Implementing a system – a suggested approach

Implementing a system – a suggested approach


Implementing a system in an organisation can be a complex and risky project. There are many dimensions to think about. These range from highly technical matters to human behaviour and organisational culture. The failure of a major system not only costs the organisation in the project cost, licence fees, and staff time but also in lost potential, since a good system dramatically improves performance whereas a poor system or a poor implementation undermines the capacity of an organisation. People together with systems provide information and form the brain and nervous system of the organisation. Whether they be HR, Finance, CRM, VLE, Content management, Estates, Library, Portfolio, or MIS they are business critical and should be implemented with a clear understanding of the project aims.

Here is an overview of one approach you may consider if you are tasked with implementing a system in an organisation.

I have split the challenge into

  1. Aims – what are you trying to achieve
  2. Business process mapping – what processes are going to be redesigned
  3. Selecting a solution – deciding on the technologies and partners that will help deliver your solution


These are high level project aims such as reduce costs, improve the customer experience, or increase organisational flexibility.

Business process mapping

For example this could be what do you want to do to improve customer experience i.e. implement online enrolment or push personalised information to learners rather than require them to search for relevant information. It will involve an exercise to identify existing processes with a view to mapping new processes that will add some benefit. It is useful to identify each process that will be changed and document this graphically. If you add a diagram of the existing process and the proposed new process people can visualise the benefits more easily. This exercise should, ideally be carried out, prior to looking at specific technologies or solutions. Once you have a clear idea of what and why you are instigating change it is easier to negotiate with the people who will be delivering your new system/solution.

Selecting a solution

This could be:

  1. procurement of a single product
  2. an internal development project
  3. procurement of a range of products and services
  4. a mixture of the above

In any complex solution there will almost always be a collaboration with external supplier/s to further refine or customise an off the shelf product. It is also common to have external systems enhanced or integrated using internal resources.

The key therefore is the relationship/s between customer and supplier. The relationship is likely to be one lasting many years and should be robust enough to cope with:

  1. personnel changes on either side
  2. technological developments
  3. changing requirements

When you first start looking at systems the temptation is to make your selection based on the feature lists of the different products. I hope that this post has encouraged you to look at some of the wider issues that are often more important.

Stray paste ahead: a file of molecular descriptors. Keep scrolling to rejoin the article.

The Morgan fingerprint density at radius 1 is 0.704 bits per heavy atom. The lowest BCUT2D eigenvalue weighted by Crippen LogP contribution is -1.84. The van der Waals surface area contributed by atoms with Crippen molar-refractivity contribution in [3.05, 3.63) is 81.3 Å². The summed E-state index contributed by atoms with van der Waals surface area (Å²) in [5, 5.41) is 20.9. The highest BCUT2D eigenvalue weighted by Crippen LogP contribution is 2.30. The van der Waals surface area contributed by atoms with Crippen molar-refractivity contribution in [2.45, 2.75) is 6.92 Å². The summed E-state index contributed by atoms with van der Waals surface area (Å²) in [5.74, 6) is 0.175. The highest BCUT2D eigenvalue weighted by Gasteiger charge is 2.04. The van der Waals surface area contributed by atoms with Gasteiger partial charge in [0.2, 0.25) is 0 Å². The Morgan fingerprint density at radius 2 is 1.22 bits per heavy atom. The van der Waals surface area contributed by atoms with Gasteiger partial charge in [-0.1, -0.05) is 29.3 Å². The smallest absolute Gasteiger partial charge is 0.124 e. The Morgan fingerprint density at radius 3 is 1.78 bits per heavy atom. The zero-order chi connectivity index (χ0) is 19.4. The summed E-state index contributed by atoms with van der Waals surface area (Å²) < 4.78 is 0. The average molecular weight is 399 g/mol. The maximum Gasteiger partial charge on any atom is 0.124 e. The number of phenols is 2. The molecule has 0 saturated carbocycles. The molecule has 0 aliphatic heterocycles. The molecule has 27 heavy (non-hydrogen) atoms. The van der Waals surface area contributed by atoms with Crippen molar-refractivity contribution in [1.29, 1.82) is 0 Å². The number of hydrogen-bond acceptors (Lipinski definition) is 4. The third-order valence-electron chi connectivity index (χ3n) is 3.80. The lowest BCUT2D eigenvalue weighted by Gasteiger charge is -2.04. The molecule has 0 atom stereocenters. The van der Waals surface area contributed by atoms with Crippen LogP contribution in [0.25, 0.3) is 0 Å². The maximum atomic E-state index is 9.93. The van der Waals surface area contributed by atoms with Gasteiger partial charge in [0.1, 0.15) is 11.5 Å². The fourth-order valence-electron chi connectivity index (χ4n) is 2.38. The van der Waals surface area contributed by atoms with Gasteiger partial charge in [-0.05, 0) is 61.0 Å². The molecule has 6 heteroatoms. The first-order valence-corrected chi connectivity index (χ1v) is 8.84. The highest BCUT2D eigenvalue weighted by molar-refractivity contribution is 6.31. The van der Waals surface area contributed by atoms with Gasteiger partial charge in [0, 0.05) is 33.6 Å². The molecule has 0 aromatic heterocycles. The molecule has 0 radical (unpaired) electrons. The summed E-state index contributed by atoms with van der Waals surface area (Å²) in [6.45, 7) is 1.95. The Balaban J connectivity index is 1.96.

So to summarise your solution needs to :-

  • meet your overall project aims
  • enable your new proposed business processes
  • be able to cope with a mixture of solutions (internal & external)
  • be supported by strong relationships based upon shared values and trust

Good luck with your system implementation projects

Here are some questions we compiled recently to put to companies in relation to VLE hosting. However, many of these questions may also be relevant to the procurement of other systems too.

Points to consider when negotiating with a supplier

If you are procuring a VLE the following questions may be worth considering:-

What is the cost and how is it charged? per user, per concurrent user, per gigabyte, per support call

Where is the system hosted? US, Iceland, UK, within EU?

What is the size and age of the company?

Who are your customers? (education, local authorities, corporate)

What are the backup/disaster recovery arrangements for the system?

How many unplanned system downtimes have occurred?

What support is available – for admins, staff, students?

How flexible are you e.g. can plugins be used?

Do you integrate non supported plugins e.g. Gridmaker?

Do you provide design as part of the package?

How often is the system updated to the latest stable release?

What is your company vision for the future? direction of travel

What developments do you have planned for the next 3-5 years?

What support can you offer for system integration e.g. porting students from MIS system or active directory into Moodle?

What reporting features are offered? e.g. custom reporting

Can you provide or support single sign on?

Do you host, support and integrate e-Portfolios?

Do you offer an e-ILP feature?

How much would you charge to integrate the design of the
VLE with the website/intranet?

What type of training do you provide to administrators, staff and learners?

What is the cost?

Can you provide us with contacts for your clients for us to find out how they have found your services?

How have you gone about making your VLE designs
accessible to learners/users with disability issues?

What features have you incorporated into the design/layout?

Having a named person who will handle project management so that if any issues arise you’re not left trying to resolve them with the development team
Agree a ‘shared project management approach’
Establish protocols for the development process (change approval process)
Generate shared plans / schedules

Further reading

Working with commercial suppliers

Selecting technologies

Process improvement